CEW Talks Creating a Successful Fragrance

A winning formula for fragrance was at the core of conversation during the Cosmetic Executive Women’s Women and Men in Beauty Series event.

Olivier Gillotin, Kathy Widmer, Carlotta Jacobson and Ron Rolleston.

CEW turned a corner by having its first panel discussion featuring men. A winning formula for fragrance was at the core of conversation during the Cosmetic Executive Women’s Women and Men in Beauty Series event on June 26, titled “Formula for Success.”

The panel, moderated by WWD Beauty Inc. editor Jenny Fine included Olivier Gillotin, vice president perfumer of Givaudan, Ron Rolleston, executive vice president of creative and new business development for Elizabeth Arden and Kathy Widmer, executive vice president and chief marketing officer of Elizabeth Arden. All three shared their insight on how to create a successful fragrance.

Widmer pointed to the success of the Justin Bieber’s women’s fragrance in explaining that it’s critical to find the partner in product licensing. The prestige fragrance business in the US grew 13 percent and half of that total growth came from Justin Bieber and Taylor Swift. “If you go back to 2004, the total number of celebrity fragrances launched, as well as any flankers, were about 11 brands and they roughly retailed $10 million each,” said Widmer. “Last year 116 celebrity fragrances launched with an average retail value of one million dollars. So it illustrates the size of the pie hasn’t dramatically changed but the pool of players and the business is dramatically up.”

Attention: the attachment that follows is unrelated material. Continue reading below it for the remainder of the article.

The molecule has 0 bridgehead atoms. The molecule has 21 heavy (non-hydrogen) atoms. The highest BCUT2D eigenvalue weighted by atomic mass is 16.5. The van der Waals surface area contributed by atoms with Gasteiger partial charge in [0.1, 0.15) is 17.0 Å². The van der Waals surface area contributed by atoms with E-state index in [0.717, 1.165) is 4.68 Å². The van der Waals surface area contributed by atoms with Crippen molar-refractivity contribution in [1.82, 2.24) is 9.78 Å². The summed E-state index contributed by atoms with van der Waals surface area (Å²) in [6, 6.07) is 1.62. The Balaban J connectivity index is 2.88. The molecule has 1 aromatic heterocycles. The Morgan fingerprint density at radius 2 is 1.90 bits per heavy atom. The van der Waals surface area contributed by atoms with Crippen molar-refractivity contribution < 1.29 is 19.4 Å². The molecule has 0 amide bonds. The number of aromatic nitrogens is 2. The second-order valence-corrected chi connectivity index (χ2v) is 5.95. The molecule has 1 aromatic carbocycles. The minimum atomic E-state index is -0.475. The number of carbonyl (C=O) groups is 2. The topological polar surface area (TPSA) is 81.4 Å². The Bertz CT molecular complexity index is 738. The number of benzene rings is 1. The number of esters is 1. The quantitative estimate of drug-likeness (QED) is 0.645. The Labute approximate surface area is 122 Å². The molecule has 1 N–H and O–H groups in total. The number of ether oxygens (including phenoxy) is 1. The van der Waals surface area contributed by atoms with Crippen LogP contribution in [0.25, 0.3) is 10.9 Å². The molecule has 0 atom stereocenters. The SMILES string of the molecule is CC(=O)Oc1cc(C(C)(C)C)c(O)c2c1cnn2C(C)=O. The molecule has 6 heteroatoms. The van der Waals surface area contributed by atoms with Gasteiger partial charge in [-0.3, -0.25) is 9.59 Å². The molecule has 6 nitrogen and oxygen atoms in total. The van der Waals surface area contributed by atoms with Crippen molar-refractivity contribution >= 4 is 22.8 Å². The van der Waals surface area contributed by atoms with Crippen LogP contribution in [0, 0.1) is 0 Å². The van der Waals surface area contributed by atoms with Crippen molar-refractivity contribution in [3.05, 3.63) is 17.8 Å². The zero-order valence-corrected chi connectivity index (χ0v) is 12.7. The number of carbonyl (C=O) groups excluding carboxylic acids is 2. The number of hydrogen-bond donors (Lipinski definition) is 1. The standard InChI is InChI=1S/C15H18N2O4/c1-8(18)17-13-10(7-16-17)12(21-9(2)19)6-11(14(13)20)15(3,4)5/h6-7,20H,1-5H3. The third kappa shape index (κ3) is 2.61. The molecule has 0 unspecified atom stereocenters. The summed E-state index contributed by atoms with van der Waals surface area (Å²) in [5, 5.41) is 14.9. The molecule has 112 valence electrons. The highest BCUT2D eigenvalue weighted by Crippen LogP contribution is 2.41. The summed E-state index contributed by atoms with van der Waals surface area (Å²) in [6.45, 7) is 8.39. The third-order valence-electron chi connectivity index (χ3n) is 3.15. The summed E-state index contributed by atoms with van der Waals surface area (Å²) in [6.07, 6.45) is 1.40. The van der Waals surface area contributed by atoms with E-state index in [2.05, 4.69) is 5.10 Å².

“With a celebrity, it’s most important to develop a level of trust,” said Rolleston. “When you sign a license agreement you end up with them for a long time. When Taylor came to our office we spent sometime on business aspects and showed her the market research that we did. We wanted to engage her in the creative process.”

Gillotin also acknowledged the importance of trust and getting to know Swift when creating her scent. “I want people to feel as if they are a part of her life,” said Gillotin. It was key for him to converse with Swift and understand what she likes and where she’s coming from. He asked her what particular scents she enjoyed and said she loves berries. To capture her youth and exuberance he fused florals and white berries. But Gillotin expressed that creating a fragrance is not just one person’s ideas and that he not only met with Swift once a week, but also with Givaudan and Elizabeth Arden.

Widmer explained the marketing tactics used when turning a celebrity into a product franchise. “With 116 launches, its tricky and there’s a certain degree of research that can be done up front to better a company’s chances,” said Widmer. “There are a couple of things we look for when looking to see if a celebrity can translate into that category, and some do it better than others. I say that Taylor Swift is love and Justin Bieber is lust. They have an intense following. The way the game is changing now has to do with the digital space. So we are looking to get a better understanding of the celebrity through their digital following and marketing to their fans that way.”

With celebrity fragrances flooding the market, Gillotin and Rolleston addressed what makes a classic. “It’s more difficult now, but it can be done,” said Gillotin. “It’s a state of mind. You need to know the concept and be able to look at it in a different way.”

“Longevity,” said Rolleston. “We set out to create a classic with Wonderstruck and only time will tell if her fans go back to the fragrance.”